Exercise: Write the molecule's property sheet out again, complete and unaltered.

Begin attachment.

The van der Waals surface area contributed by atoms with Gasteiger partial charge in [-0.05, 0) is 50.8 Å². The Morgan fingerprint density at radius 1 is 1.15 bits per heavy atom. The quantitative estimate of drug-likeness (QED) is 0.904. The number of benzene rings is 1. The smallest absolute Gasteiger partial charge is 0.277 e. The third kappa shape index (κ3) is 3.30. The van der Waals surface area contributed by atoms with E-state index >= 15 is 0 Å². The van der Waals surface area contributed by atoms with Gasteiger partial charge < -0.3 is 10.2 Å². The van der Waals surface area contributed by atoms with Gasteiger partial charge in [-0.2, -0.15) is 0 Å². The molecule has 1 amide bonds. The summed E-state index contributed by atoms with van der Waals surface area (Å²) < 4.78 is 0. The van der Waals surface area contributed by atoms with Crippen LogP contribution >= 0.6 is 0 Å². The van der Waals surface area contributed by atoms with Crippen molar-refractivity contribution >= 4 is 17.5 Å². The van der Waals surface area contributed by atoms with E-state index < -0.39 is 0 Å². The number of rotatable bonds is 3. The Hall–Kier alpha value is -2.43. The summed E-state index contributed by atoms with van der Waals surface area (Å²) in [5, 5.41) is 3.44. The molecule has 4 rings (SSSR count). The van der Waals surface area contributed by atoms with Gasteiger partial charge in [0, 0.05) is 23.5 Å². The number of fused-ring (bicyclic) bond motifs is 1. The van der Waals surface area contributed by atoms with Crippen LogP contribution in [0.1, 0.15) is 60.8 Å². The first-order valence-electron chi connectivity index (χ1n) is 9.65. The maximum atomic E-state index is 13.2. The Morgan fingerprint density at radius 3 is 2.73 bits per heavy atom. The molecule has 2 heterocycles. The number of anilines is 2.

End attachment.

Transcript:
The van der Waals surface area contributed by atoms with Gasteiger partial charge in [-0.05, 0) is 50.8 Å². The Morgan fingerprint density at radius 1 is 1.15 bits per heavy atom. The quantitative estimate of drug-likeness (QED) is 0.904. The number of benzene rings is 1. The smallest absolute Gasteiger partial charge is 0.277 e. The third kappa shape index (κ3) is 3.30. The van der Waals surface area contributed by atoms with E-state index >= 15 is 0 Å². The van der Waals surface area contributed by atoms with Gasteiger partial charge < -0.3 is 10.2 Å². The van der Waals surface area contributed by atoms with Gasteiger partial charge in [-0.2, -0.15) is 0 Å². The molecule has 1 amide bonds. The summed E-state index contributed by atoms with van der Waals surface area (Å²) < 4.78 is 0. The van der Waals surface area contributed by atoms with Crippen LogP contribution >= 0.6 is 0 Å². The van der Waals surface area contributed by atoms with Crippen molar-refractivity contribution >= 4 is 17.5 Å². The van der Waals surface area contributed by atoms with E-state index < -0.39 is 0 Å². The number of rotatable bonds is 3. The Hall–Kier alpha value is -2.43. The summed E-state index contributed by atoms with van der Waals surface area (Å²) in [5, 5.41) is 3.44. The molecule has 4 rings (SSSR count). The van der Waals surface area contributed by atoms with Gasteiger partial charge in [0, 0.05) is 23.5 Å². The number of fused-ring (bicyclic) bond motifs is 1. The van der Waals surface area contributed by atoms with Crippen LogP contribution in [0.1, 0.15) is 60.8 Å². The first-order valence-electron chi connectivity index (χ1n) is 9.65. The maximum atomic E-state index is 13.2. The Morgan fingerprint density at radius 3 is 2.73 bits per heavy atom. The molecule has 2 heterocycles. The number of anilines is 2.